By Nathan Were
In 2012, the Indian state of Andhra Pradesh saw multiple suicide cases arising from failure of Indian poor families to pay multiple micro-loans they had taken from microfinance institutions.
These events shook the world and raised many questions about microfinance – a sector that had been hailed for lifting millions out of poverty for years.
As the dust in India was settling, across the border in Kenya Safaricom, Kenya’s biggest Telecom Company was launching Mshwari – the world’s first mobile savings and credit product that uses data – spends on airtime, data; payments, deposits, frequency of mobile money use to determine a loan amount without any human interaction.
Today, Kenya has several mobile digital credit companies offering micro-loans from as low as $5.
The proliferation of unregulated digital credit initiatives is now exposing millions of poor Kenyans to greater risk.
In 2017 a study from MicroSave – a financial services consulting firm showed that 2.7 million people had already been blacklisted on the credit reference bureau in Kenya for failure to pay loans from as low as $5 – as digital credit continues to grow unchecked and remains easy to access.
This has already raised concerns about the current standards of regulation, customer protection and the design of these products.
In Uganda, similar digital credit initiatives are starting to emerge.
The challenge though is that while some are being deployed through formal financial institutions [Banks, MFIs] and therefore easy to track borrowers through the credit reference bureau [CRB], several companies lending digitally are non-bank financial institutions and thus not mandated to report borrower data to the CRB.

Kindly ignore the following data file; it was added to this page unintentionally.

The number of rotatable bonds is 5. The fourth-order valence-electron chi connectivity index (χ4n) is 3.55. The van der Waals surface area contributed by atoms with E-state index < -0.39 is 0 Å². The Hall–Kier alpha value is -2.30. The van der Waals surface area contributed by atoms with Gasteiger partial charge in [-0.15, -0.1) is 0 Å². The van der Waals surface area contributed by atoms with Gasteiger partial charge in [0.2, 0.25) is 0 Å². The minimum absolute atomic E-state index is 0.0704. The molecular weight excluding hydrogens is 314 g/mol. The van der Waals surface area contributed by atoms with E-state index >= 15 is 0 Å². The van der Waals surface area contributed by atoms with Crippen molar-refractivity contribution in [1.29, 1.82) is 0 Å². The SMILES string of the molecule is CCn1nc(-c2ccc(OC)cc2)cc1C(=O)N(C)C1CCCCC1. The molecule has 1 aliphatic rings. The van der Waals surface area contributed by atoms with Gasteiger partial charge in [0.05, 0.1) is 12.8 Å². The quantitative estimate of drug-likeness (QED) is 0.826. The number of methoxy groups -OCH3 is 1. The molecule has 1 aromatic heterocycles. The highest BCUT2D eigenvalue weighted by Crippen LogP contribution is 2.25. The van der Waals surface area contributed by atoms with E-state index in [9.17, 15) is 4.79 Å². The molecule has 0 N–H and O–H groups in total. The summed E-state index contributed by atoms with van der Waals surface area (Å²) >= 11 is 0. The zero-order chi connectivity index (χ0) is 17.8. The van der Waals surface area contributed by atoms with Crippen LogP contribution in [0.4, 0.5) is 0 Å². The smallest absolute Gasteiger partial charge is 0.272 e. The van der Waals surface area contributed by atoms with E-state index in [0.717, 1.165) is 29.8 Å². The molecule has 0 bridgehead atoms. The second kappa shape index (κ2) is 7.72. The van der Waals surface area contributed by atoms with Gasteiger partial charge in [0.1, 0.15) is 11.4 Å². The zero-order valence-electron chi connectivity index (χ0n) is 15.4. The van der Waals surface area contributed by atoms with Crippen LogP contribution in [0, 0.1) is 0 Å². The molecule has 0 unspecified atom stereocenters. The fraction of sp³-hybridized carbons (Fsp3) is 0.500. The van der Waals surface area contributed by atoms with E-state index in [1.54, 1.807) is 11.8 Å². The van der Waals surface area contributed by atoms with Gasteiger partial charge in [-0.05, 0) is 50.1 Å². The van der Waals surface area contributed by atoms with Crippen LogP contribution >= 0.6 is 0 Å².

If these continue to grow unchecked – they’re going to drive over-indebtedness and with limited customer safeguards, many might end up in trouble as they take on multiple loans which they can’t pay.
The Consultative Group to Assist the Poor [CGAP] has conducted two separate studies in Kenya and Tanzania between 2016 and 2017; these studies have flagged some interesting findings.
In Tanzania, a quarter of the digital borrowers have reported that they were charged fees they didn’t expect, that they did not fully understand the costs associated with a loan or that a lender unexpectedly withdrew money from their account.
Poor transparency on product terms, conditions and pricing among the unregulated lenders remains a major threat to unsuspecting poor borrowers.
These findings should be an eye opener for our regulators.
In Kenya, a similar CGAP study shows that nearly 10% of digital borrowers report that they have reduced food purchases as they juggle balancing repaying multiple loans at the same time.
Digital loans are easy to obtain, short-term, carry a high interest rate and are available from numerous bank and nonbank institutions.
This easy accessibility is pushing many people to take-up loans than what their capacity can service.
The central bank needs to closely monitor the activities of these digital lenders especially those outside of its regulatory environment for their unsupervised practices will have far reaching effects on the financial system given the scale at which these schemes grow and the numbers of people they service.
Consumer safeguards are going to be important – safeguards that compel digital lenders to fully disclose their pricing, and exposure limits for each borrower to guard against people taking several loans they can’t service a situation that might drive us into the Indian microfinance bubble.
Digital credit holds a greater promise to driving financial inclusion because of scale, but without a proper regulator environment it is going to leave more people wounded.
It will shutter livelihoods and might have far reaching consequences on the living standards of poor families.
Mr. Were works to advance the financial inclusion agenda in Africa